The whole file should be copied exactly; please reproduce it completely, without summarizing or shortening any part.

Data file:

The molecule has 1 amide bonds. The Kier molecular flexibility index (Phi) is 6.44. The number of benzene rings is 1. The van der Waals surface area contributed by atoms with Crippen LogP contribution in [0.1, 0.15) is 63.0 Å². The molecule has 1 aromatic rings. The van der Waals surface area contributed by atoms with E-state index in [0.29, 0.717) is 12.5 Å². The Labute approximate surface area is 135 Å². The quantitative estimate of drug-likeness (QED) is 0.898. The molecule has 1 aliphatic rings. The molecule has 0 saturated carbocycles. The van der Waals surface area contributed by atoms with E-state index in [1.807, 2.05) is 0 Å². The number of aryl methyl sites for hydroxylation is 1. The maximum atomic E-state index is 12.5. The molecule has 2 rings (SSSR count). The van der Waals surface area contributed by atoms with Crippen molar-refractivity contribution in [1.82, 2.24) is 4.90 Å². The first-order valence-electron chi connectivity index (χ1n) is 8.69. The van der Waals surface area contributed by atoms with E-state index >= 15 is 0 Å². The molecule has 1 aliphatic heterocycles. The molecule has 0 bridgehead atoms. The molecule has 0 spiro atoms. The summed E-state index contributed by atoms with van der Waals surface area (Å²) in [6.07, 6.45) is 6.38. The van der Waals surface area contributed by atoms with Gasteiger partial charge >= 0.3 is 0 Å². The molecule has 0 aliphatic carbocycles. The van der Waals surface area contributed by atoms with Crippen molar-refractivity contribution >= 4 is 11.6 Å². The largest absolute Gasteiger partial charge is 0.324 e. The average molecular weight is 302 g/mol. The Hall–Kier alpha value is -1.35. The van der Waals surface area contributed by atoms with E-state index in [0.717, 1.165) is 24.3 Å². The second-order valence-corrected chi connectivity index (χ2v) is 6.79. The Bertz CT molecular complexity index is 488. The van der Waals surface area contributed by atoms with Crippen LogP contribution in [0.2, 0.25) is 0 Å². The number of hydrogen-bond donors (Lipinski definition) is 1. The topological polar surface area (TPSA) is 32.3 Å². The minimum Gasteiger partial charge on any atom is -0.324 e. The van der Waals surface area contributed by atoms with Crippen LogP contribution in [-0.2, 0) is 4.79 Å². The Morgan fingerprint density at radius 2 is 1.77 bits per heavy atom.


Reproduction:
The molecule has 1 amide bonds. The Kier molecular flexibility index (Phi) is 6.44. The number of benzene rings is 1. The van der Waals surface area contributed by atoms with Crippen LogP contribution in [0.1, 0.15) is 63.0 Å². The molecule has 1 aromatic rings. The van der Waals surface area contributed by atoms with E-state index in [0.29, 0.717) is 12.5 Å². The Labute approximate surface area is 135 Å². The quantitative estimate of drug-likeness (QED) is 0.898. The molecule has 1 aliphatic rings. The molecule has 0 saturated carbocycles. The van der Waals surface area contributed by atoms with E-state index in [1.807, 2.05) is 0 Å². The number of aryl methyl sites for hydroxylation is 1. The maximum atomic E-state index is 12.5. The molecule has 2 rings (SSSR count). The van der Waals surface area contributed by atoms with Crippen molar-refractivity contribution in [1.82, 2.24) is 4.90 Å². The first-order valence-electron chi connectivity index (χ1n) is 8.69. The van der Waals surface area contributed by atoms with E-state index >= 15 is 0 Å². The molecule has 1 aliphatic heterocycles. The molecule has 0 bridgehead atoms. The molecule has 0 spiro atoms. The summed E-state index contributed by atoms with van der Waals surface area (Å²) in [6.07, 6.45) is 6.38. The van der Waals surface area contributed by atoms with Gasteiger partial charge >= 0.3 is 0 Å². The molecule has 0 aliphatic carbocycles. The van der Waals surface area contributed by atoms with Crippen molar-refractivity contribution >= 4 is 11.6 Å². The largest absolute Gasteiger partial charge is 0.324 e. The average molecular weight is 302 g/mol. The Hall–Kier alpha value is -1.35. The van der Waals surface area contributed by atoms with E-state index in [0.717, 1.165) is 24.3 Å². The second-order valence-corrected chi connectivity index (χ2v) is 6.79. The Bertz CT molecular complexity index is 488. The van der Waals surface area contributed by atoms with Crippen LogP contribution in [0.2, 0.25) is 0 Å². The number of hydrogen-bond donors (Lipinski definition) is 1. The topological polar surface area (TPSA) is 32.3 Å². The minimum Gasteiger partial charge on any atom is -0.324 e. The van der Waals surface area contributed by atoms with Crippen LogP contribution in [-0.2, 0) is 4.79 Å². The Morgan fingerprint density at radius 2 is 1.77 bits per heavy atom.